If you were going to use it on a low wattage system you might be happy using a fixed voltage fan swap at 5v but most wouldn't want to do that as it would lower the usable rating of the PSU.
I am a proponent of the fixed voltage fan swap, if only for its simplicity (anything too involved and I'd rather just buy a new part). You are assuming a lot to say this will lower the usable rating of the PSU (ie that the users ambient conditions will be the same as those used when selected the fan control and that there was no safety margin inherent in the design). I think it is far more likely that you will reduce the usable lifespan than the available power. Look at the way SPCR torture tests PSU, yet very few go into emergency shutdown and or fail to deliver their rated wattage.
There is a LOT of assumptions in that statement. Looking back at it I should have said some
instead of most. I was assuming that a SPCR regular that does a fan swap to a fixed 5v PSU fan is going to fix that fan at a very low RPM. I'm also imagining the worst case scenario when throwing out that warning. I've definitely seen users on SPCR talking about a fan swap where they bought the slowest fan they could and then fixed it at 5v or put it on a fanmate and turned it just above stall speed.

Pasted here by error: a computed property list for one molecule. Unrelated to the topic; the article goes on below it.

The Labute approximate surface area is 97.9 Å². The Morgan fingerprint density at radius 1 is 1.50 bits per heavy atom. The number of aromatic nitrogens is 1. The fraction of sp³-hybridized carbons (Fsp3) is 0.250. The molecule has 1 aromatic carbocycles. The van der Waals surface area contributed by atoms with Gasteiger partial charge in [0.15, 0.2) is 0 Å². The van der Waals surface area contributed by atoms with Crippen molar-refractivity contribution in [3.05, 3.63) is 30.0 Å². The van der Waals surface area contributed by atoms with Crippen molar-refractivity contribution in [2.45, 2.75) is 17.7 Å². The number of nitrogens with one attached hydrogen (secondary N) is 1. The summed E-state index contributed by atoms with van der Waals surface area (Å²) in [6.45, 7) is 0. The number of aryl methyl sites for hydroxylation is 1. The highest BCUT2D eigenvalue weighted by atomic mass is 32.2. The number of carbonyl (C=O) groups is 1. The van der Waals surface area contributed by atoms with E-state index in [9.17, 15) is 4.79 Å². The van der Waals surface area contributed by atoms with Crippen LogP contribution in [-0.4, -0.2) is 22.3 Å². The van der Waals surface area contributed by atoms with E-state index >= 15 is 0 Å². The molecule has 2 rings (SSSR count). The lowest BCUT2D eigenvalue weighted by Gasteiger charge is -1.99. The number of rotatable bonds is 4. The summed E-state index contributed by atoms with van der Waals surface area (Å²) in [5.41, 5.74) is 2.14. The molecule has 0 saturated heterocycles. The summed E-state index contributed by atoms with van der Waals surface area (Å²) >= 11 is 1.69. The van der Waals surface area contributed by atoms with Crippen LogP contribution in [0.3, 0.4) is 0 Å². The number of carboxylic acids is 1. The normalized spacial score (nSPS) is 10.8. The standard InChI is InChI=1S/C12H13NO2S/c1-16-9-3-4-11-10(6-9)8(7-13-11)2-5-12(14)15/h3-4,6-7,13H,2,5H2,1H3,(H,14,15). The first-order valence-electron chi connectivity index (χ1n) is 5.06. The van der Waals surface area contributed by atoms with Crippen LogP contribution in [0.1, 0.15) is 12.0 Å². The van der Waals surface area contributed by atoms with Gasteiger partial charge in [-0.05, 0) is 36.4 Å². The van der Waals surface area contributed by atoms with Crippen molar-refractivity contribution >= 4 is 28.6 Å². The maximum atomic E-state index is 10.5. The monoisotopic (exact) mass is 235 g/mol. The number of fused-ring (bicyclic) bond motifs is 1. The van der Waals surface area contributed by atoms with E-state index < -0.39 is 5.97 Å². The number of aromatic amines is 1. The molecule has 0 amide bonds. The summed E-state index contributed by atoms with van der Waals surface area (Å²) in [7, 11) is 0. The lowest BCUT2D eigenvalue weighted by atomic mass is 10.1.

Noctua NF-s12-1200 at 5v 640 RPM
Noctua NF-s12-1200 at 5v 390 RPM
Nexus D12SL-12 at 5v 490 RPM
Scythe S-Flex SFF21F at 5v 550 RPM
Scythe S-Flex SFF21E at 5v 400 RPM
SCYTHE SLIP STREAM SY1225SL12M at 5v 720 RPM
SCYTHE SLIP STREAM SY1225SL12L at 5v 420 RPM
SCYTHE SLIP STREAM SY1225SL12SL at 5v 170 RPM
If you pick a more reasonable fan you might be OK up to hundreds of watts and really who needs more than that? I never break 200W on my systems even when gaming so if I took a 850W PSU and swap the fan such that it would shut off at 400W due to heat I'm still within a big range of safety margin and your are right I'm not doing anything but shorting the life of the PSU slightly when I run it at >100W.
But knowing the internet I toss the warning out there so some gamer doesn't fill his system with multiple video cards and a raid array then swap the PSU fan down to almost nothing and wonder why his PSU is less stable or dies of heat death sometime down the road. I often word things for the lurker that may read my post way down the road and act on it but not partake in the discussion.
Maybe I'm being too cautious but the thought is there in my writing sometimes.
This PSU doesn't give 5v to the fan until it's hit over 400W but at that voltage the stock fan was at 1370 RPM. I don't know how much headroom it has if you replace that fast fan with a slow or very slow fan.
Here is one that hits 5v between 300W and 400W and is probably about 1000 RPM at 5v. No big deal to the average user and they could swap for a slower fan.
5v at just over 200W for this one. It'll work with a slower fan but you are surely eating into the design margin. Your choice of fan will matter more on a low wattage PSU like this.